(A different post on this same topic and drawing these ideas was published on the site Professionelle in April 2013, called “The Unsteady Rise of the Power Mom and the Diapering Dad“)
I have been the sole (or virtually sole) breadwinner for the past eight years of my 11-year marriage. I can happily report that for those eight years, during which we had three children, the arrangement has worked out well enough for both of us that we plan to continue it. Based on Hanna Rosin’s research in her book “The End of Men,” our situation appears to be fairly unique – my husband does the lion’s share of the childcare and all (yes, all) of the housework and cooking. We have never had a nanny or a housekeeper, at his insistence.
That said, as Ms. Rosin said she found, switching traditional gender roles was not as seamless on my end as I thought it would be. This has left me to think that biology has had more of an influence on the childcare part of our labor division than I had anticipated.
It was not an arrangement I thought about specifically when we got married, two weeks before I started law school. It was something we agreed on late in my third year of law school. It made eminent sense to me at the time. I was eager to have a legal career
I was still shaken from the terrifying NICU stay when I returned to the firm, and my twins were not out of the wood, healthwise, yet. I was happy to work though; staying at home with them was a nonstop feeding and changing marathon. I didn’t really feel like a mom, just a caretaker.
June Cleaver Daydreams
The first three years were hard. I constantly tried to remind myself that there was no reason that I should feel any more guilty than a devoted father who had the burden of supporting the family would.
I had ephemeral daydreams of being June Cleaver, cooking meals and sitting at the kitchen table with the kids and their homework. But I knew I wanted to work outside the home. And I am not that into cooking. Plus, our apartment has no kitchen table. I did not cede the domestic space completely, though. I researched schools and doctors and extracurriculars, bought the clothes and birthday presents and planned the birthday parties My husband would have done all of this, but I wanted to.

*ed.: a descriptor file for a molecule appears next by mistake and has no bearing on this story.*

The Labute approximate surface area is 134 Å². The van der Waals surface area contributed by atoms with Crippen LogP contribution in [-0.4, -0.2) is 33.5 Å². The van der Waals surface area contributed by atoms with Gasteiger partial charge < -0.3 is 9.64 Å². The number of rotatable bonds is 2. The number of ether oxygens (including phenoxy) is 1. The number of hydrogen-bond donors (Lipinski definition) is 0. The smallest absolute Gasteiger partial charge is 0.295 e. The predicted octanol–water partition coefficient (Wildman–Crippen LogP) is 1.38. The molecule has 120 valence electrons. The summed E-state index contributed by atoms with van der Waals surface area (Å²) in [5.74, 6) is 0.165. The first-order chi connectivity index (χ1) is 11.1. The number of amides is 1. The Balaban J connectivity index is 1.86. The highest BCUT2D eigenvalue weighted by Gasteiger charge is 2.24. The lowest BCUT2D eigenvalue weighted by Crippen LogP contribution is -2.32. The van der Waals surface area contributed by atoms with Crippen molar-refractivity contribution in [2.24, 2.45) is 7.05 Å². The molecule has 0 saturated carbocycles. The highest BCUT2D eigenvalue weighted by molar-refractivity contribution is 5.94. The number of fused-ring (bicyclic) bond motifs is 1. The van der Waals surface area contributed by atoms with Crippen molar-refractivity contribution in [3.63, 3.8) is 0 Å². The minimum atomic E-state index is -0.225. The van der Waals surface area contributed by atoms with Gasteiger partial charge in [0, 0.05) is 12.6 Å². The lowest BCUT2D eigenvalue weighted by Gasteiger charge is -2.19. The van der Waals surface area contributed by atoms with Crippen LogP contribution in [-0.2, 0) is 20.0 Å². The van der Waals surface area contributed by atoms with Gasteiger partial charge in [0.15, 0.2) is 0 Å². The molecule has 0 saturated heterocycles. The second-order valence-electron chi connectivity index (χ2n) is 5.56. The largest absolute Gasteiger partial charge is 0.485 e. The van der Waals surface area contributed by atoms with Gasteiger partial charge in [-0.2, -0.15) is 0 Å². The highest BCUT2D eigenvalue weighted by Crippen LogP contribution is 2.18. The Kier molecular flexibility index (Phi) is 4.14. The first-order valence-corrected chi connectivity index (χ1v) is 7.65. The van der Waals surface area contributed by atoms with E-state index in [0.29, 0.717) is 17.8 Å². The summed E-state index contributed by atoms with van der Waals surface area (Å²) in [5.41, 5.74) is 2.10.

Why Did I Want to Be Home?
My husband enjoyed taking care of them, and he said he felt nothing but pride at my career accomplishments. I believed him. He didn’t feel emasculated. So why did it seem like I felt different than breadwinning fathers?
A few years into my law practice, utterly exhausted from billing hours and trying to “be there” for my kids, I slightly reduced my hours at the firm, swallowing the financial hit, as well as the one on my ego. I was now becoming a statistic – I had chosen the “mommy track” despite have a full time husband at home! Would a breadwinning dad do that? It made a world of difference for me, though. My husband supported it. Because my schedule was still not predictable, he continued to stay home, with no complaints. He started picking up overnight freelance shifts at a local television station and would nap during school hours. I get tired just thinking about what he does.
I now have a job that is more flexible than my job at the law firm – I am the Editor-in-Chief of a legal publication about corruption and bribery issues – though it is still a lot of work. Many people asked me if I changed jobs to have a better “work life balance.” (Would they ask that of a male breadwinner?) That is not why I took this job, though the increased degree of control I have over my life has the nice side effect of being able to be a class mom and take the twins ice skating in the mornings. The acceptance of my desire to simultaneously want to make money and advance a career (the traditional male role) and take care of the kids (the traditional female role) seems to make doing both of those things easier, and less guilt-ridden, for me.